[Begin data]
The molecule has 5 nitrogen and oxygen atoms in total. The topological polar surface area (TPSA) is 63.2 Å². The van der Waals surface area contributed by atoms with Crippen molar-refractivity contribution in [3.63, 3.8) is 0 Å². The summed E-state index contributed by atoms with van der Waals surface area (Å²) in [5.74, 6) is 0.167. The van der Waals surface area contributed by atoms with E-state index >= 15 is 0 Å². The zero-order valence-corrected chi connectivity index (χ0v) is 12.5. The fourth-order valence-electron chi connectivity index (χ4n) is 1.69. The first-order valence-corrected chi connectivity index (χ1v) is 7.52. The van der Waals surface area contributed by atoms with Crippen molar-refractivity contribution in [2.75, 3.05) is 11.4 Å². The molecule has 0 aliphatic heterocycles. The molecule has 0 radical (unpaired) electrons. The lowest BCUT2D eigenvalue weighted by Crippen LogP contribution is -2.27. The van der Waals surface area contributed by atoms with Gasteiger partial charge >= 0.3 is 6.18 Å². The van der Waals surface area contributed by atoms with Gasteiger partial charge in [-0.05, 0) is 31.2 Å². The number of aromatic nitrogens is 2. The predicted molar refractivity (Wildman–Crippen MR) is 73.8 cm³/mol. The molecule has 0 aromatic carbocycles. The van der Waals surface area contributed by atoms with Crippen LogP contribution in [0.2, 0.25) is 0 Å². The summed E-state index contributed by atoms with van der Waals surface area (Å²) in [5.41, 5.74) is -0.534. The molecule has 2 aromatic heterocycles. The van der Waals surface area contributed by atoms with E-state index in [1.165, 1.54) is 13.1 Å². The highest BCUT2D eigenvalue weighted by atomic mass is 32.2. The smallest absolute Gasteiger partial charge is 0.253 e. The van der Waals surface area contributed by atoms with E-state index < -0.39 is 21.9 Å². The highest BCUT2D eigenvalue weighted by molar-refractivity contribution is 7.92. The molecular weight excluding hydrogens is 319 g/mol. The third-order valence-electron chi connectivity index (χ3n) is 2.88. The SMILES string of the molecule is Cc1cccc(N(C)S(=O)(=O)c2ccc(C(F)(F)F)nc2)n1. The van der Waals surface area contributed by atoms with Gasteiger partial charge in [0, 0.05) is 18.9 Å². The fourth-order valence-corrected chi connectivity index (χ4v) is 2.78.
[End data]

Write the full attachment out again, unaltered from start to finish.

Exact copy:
The molecule has 5 nitrogen and oxygen atoms in total. The topological polar surface area (TPSA) is 63.2 Å². The van der Waals surface area contributed by atoms with Crippen molar-refractivity contribution in [3.63, 3.8) is 0 Å². The summed E-state index contributed by atoms with van der Waals surface area (Å²) in [5.74, 6) is 0.167. The van der Waals surface area contributed by atoms with E-state index >= 15 is 0 Å². The zero-order valence-corrected chi connectivity index (χ0v) is 12.5. The fourth-order valence-electron chi connectivity index (χ4n) is 1.69. The first-order valence-corrected chi connectivity index (χ1v) is 7.52. The van der Waals surface area contributed by atoms with Crippen molar-refractivity contribution in [2.75, 3.05) is 11.4 Å². The molecule has 0 aliphatic heterocycles. The molecule has 0 radical (unpaired) electrons. The lowest BCUT2D eigenvalue weighted by Crippen LogP contribution is -2.27. The van der Waals surface area contributed by atoms with Gasteiger partial charge >= 0.3 is 6.18 Å². The van der Waals surface area contributed by atoms with Gasteiger partial charge in [-0.05, 0) is 31.2 Å². The number of aromatic nitrogens is 2. The predicted molar refractivity (Wildman–Crippen MR) is 73.8 cm³/mol. The molecule has 0 aromatic carbocycles. The van der Waals surface area contributed by atoms with Crippen LogP contribution in [0.2, 0.25) is 0 Å². The summed E-state index contributed by atoms with van der Waals surface area (Å²) in [5.41, 5.74) is -0.534. The molecule has 2 aromatic heterocycles. The van der Waals surface area contributed by atoms with E-state index in [1.165, 1.54) is 13.1 Å². The highest BCUT2D eigenvalue weighted by atomic mass is 32.2. The smallest absolute Gasteiger partial charge is 0.253 e. The van der Waals surface area contributed by atoms with E-state index < -0.39 is 21.9 Å². The highest BCUT2D eigenvalue weighted by molar-refractivity contribution is 7.92. The molecular weight excluding hydrogens is 319 g/mol. The third-order valence-electron chi connectivity index (χ3n) is 2.88. The SMILES string of the molecule is Cc1cccc(N(C)S(=O)(=O)c2ccc(C(F)(F)F)nc2)n1. The van der Waals surface area contributed by atoms with Gasteiger partial charge in [0, 0.05) is 18.9 Å². The fourth-order valence-corrected chi connectivity index (χ4v) is 2.78.